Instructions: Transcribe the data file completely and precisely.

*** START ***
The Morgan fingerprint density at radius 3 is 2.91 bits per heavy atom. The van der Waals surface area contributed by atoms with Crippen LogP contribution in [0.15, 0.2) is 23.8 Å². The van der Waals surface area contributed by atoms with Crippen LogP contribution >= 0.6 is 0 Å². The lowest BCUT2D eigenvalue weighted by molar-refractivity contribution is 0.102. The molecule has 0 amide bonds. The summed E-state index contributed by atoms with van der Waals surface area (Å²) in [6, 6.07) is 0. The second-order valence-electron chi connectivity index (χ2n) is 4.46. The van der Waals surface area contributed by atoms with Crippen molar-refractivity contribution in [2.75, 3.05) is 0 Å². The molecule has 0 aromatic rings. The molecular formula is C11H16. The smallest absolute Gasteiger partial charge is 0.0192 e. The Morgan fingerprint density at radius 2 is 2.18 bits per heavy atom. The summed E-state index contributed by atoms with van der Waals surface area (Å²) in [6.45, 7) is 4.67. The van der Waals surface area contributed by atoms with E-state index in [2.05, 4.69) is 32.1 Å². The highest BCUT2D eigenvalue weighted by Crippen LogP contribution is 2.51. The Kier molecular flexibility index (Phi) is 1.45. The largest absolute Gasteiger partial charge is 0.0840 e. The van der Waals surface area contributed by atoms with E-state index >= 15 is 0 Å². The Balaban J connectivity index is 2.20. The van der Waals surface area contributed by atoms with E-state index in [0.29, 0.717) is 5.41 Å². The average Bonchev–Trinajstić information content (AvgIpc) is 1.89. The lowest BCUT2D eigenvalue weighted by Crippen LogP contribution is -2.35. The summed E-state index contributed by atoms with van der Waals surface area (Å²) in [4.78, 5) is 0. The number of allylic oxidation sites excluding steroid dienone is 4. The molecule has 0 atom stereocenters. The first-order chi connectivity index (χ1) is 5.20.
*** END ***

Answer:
The Morgan fingerprint density at radius 3 is 2.91 bits per heavy atom. The van der Waals surface area contributed by atoms with Crippen LogP contribution in [0.15, 0.2) is 23.8 Å². The van der Waals surface area contributed by atoms with Crippen LogP contribution >= 0.6 is 0 Å². The lowest BCUT2D eigenvalue weighted by molar-refractivity contribution is 0.102. The molecule has 0 amide bonds. The summed E-state index contributed by atoms with van der Waals surface area (Å²) in [6, 6.07) is 0. The second-order valence-electron chi connectivity index (χ2n) is 4.46. The van der Waals surface area contributed by atoms with Crippen molar-refractivity contribution in [2.75, 3.05) is 0 Å². The molecule has 0 aromatic rings. The molecular formula is C11H16. The smallest absolute Gasteiger partial charge is 0.0192 e. The Morgan fingerprint density at radius 2 is 2.18 bits per heavy atom. The summed E-state index contributed by atoms with van der Waals surface area (Å²) in [6.45, 7) is 4.67. The van der Waals surface area contributed by atoms with E-state index in [2.05, 4.69) is 32.1 Å². The highest BCUT2D eigenvalue weighted by Crippen LogP contribution is 2.51. The Kier molecular flexibility index (Phi) is 1.45. The largest absolute Gasteiger partial charge is 0.0840 e. The van der Waals surface area contributed by atoms with E-state index >= 15 is 0 Å². The Balaban J connectivity index is 2.20. The van der Waals surface area contributed by atoms with E-state index in [0.29, 0.717) is 5.41 Å². The average Bonchev–Trinajstić information content (AvgIpc) is 1.89. The lowest BCUT2D eigenvalue weighted by Crippen LogP contribution is -2.35. The summed E-state index contributed by atoms with van der Waals surface area (Å²) in [4.78, 5) is 0. The number of allylic oxidation sites excluding steroid dienone is 4. The molecule has 0 atom stereocenters. The first-order chi connectivity index (χ1) is 5.20.